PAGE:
Tadcaster joy over interim footpath decision

Walkers approach the blocked off footpath to Wighill lane from the old viaduct.  Picture Bruce Rollinson

Walkers approach the blocked off footpath to Wighill lane from the old viaduct. Picture Bruce Rollinson

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Campaigners in Tadcaster were thrilled to have an interim planning decision ruled in their favour, after months of waiting to hear if their footpath would be re-opened.

After a public inquiry was concluded in February this year, the planning inspector has now announced the footpath will be subject to alignment modification, meaning that a popular public way has been positively identified on the land.

As a result it is more likely that the footpath will be re-opened to the public in the future, on the basis that there is extensive evidence of its use by people who live in or visit the area.

Patrick Tunney, campaigner and action group leader, said: “We are delighted without any hesitation, that the inspector has found in our favour.

“I wont call it a victory but it is a massive step towards re-opening.”

When the popular public footpath between Wighill Lane and the viaduct in Tadcaster was closed off by believed land-owners, Samuel Smith Brewery, in late 2011, people in the community were up in arms. Campaigning began almost immediately, with a petition sent around the area for locals to show their support in re-opening the 
route.

Overwhelming support has been consistently shown from residents in the area, with 264 evidence of use forms sent to North Yorkshire County Council - more than they have ever received for any other planning matter before.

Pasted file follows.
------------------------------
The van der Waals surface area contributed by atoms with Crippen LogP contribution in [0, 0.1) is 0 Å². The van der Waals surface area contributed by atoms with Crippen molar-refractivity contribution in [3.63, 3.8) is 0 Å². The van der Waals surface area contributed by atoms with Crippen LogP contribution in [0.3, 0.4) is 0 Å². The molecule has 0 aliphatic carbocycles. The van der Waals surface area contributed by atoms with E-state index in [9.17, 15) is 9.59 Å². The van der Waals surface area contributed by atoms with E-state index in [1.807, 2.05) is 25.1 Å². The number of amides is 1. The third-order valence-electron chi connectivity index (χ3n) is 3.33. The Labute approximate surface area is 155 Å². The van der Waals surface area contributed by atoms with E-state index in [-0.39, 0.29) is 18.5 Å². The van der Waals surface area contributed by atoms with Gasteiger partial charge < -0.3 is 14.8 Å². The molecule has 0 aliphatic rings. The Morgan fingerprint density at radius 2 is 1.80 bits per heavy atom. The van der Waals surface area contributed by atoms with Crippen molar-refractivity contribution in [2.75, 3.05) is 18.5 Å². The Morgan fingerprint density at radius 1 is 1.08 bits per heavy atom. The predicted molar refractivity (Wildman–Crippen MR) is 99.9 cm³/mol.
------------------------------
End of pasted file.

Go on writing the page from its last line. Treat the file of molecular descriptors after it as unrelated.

Mr Tunney was very grateful to the nearly 400 people who have shown their support throughout the process and to the council which he said were “unanimously in our favour”.

Despite the ruling, it is still likely that even if a final decision is made to re-open the path again, that it will not be open for a long time to come.

Mr Tunney estimated that it would take about four weeks before the planning committee advertise their interim decision, as they are requred, and another eight weeks of consultation.

In addition to this, if any objections are made over the interim decision, then the planning inspector will have to consider the case again meaning it will take even longer to reach a conclusion.

Mr Tunney feels it is unlikely there will be a decision made earlier than November.

However he said: “When we started this whole process, we understood that it would be long. We are taking it one step at a time, we have to be patient and allow the law to work it’s way through.

Samuel Smith’s Brewery was contacted by the Wetherby News but did not provide a comment.